Scottish Labor faces the biggest challenger to Nicola Sturgeon’s Scottish National Party after Conservative support plummeted to its worst election result in a decade.
Labor won an unexpected victory in SNP-controlled West Dunbartonshire, taking overall control of the council as it won a large number of seats on the 32 Scottish councils and made surprising gains, putting it on track to face a major challenge. to get the largest share of the votes.
In a surprising result, Labor came very close to beating the SNP in Glasgow, Sturgeon’s home city, and fell just one seat short of victory. Labor won five seats and the SNP lost two, raising prospects that the SNP could form a formal coalition there with the Greens, whose support climbed to win 10 seats at the SNP’s expense.
Anas Sarwar, the Scottish Labor leader, said: “This is the first positive and happy day for the Scottish Labor Party [after 10 years of defeats] and I’m confident we’ll be comfortably second in Scotland at the end of the day. Our eyes are now firmly on the SNP.”
The results sparked grievances among the Scottish Tories, who were relegated to third place after voters punished them over the Partygate crisis by abstaining from the election or turning over their support to Labor or the Liberal Democrats.
Embarrassed by defeats in wealthy areas such as Edinburgh and East Renfrewshire, the Tories enjoyed a rare glimmer of success in Moray in north-east Scotland, home of Scottish leader Douglas Ross, with three seats.
Ross said: “It was a difficult night and in some areas it was very disappointing. In too many parts of Scotland we have lost excellent candidates.”
He said the Partygate scandal had dominated voter conversations, coupled with the cost of living. “There is absolutely no doubt that people have been messaging the Prime Minister and the government, especially around Partygate. That is absolutely clear.”
The SNP remained dominant, narrowly gaining control of Dundee by a single seat after five years in a minority government, winning 445 of the 1,227 available seats on Friday, up 24, with only a few councils yet to explain.
But Sturgeon, the prime minister and SNP leader, endured a few moments of terror as the Scottish Greens, the SNP’s partners in Holyrood, enjoyed a wave of support in the urban and rural elections.
In Glasgow, the first signal that the SNP was in trouble came when its group leader, Susan Aitken, was unexpectedly defeated in her ward by a Scottish Green candidate, Holly Bruce. Aitken held onto her seat after the second preference votes were counted.
Across Scotland, the SNP remained the largest party in many authorities, including Perth and Kinross, Edinburgh, Stirling and Angus, where the Tories lost seats. In Fife, the SNP won five seats and the Lib Dems five, at the expense of Labour, who lost four, and the Tories, who lost six.
Ian Blackford, the SNP leader in Westminster, said it was “moving full steam ahead” with the Scottish government’s plans for a second independence referendum. “The boiler is heating up,” he said, as Sturgeon is publishing a series of position papers this summer on the potential of independence.
“Our commitment to the people of Scotland is that we will absolutely live up to the mandate they give us,” he said.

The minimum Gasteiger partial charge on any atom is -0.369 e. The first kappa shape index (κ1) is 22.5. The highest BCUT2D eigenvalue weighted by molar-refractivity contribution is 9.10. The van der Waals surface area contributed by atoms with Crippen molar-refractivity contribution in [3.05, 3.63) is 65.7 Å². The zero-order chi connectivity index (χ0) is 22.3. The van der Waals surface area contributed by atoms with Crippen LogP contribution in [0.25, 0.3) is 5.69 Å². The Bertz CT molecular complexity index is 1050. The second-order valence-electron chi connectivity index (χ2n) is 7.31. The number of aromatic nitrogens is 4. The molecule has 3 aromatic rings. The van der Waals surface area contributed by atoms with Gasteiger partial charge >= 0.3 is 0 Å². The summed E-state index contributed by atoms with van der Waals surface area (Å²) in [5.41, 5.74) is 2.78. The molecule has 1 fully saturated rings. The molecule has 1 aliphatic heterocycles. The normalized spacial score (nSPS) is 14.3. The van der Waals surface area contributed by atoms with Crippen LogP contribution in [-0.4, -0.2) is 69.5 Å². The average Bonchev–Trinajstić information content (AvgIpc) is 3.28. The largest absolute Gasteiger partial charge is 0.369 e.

The Greens were in high spirits after taking their first seats on several councils across the country, including Shetland, East Lothian and Scottish Borders, and boosting their results in areas such as Orkney and Highlands.
Party strategists believe they are reaping the rewards of their power-sharing deal with the SNP after last May’s Holyrood elections, making it much easier to convince voters that a Greens first preference won’t be in vain. In Glasgow, the newly elected Greens included Elaine Gallagher, the city’s first trans councillor.
The election was disastrous for Alba, Alex Salmond’s breakaway nationalist party, as it failed to retain either of its two council seats and won just a few votes elsewhere in its second election test. Despite fielding 111 candidates, it again failed to make a single breakthrough.
Alba general secretary Chris McEleny, who defected from the SNP, lost his council seat in Inverclyde, by 126 votes. Another Alba candidate in Inverclyde, who was elected to the SNP in the last election, also lost his seat. Both seats were retaken by SNP candidates.
Labour’s victory in West Dunbartonshire, where it won 12 out of 22 seats, has taken on additional significance as the proportional vote system used in Scottish local elections rarely allows one party to achieve an overall majority.
In the 2017 elections, no party had overall control of any of Scotland’s 32 local authorities. Scotland’s three island authorities, the Western Isles, Orkney and Shetland, are also dominated by unfettered independent councillors, so neither side is in power.
the western islands, Western Isles Council in Gaelic, the island authorities’ most significant developments had come when its undesirable status as Scotland’s only all-male council ended with the election of two women, Frances Murray and Susan Thomson, both for the SNP.
Voters in North Uist also chose Mustapha Hocine, a popular Algerian-born teacher, the Western Isles’ first ethnic minority councilor.
Eight women have applied after a joint campaign by the council and equality activists to improve gender diversity. Catrìona Murray, a community activist who failed to win a seat, said the council and the community still have a lot of work to do to improve diversity.
She said the low proportion of female councilors would continue to haunt the council and needed to be addressed. “I just don’t like the image it gives to the people of the Western Isles. It’s a misconception because women are running for election,” she said.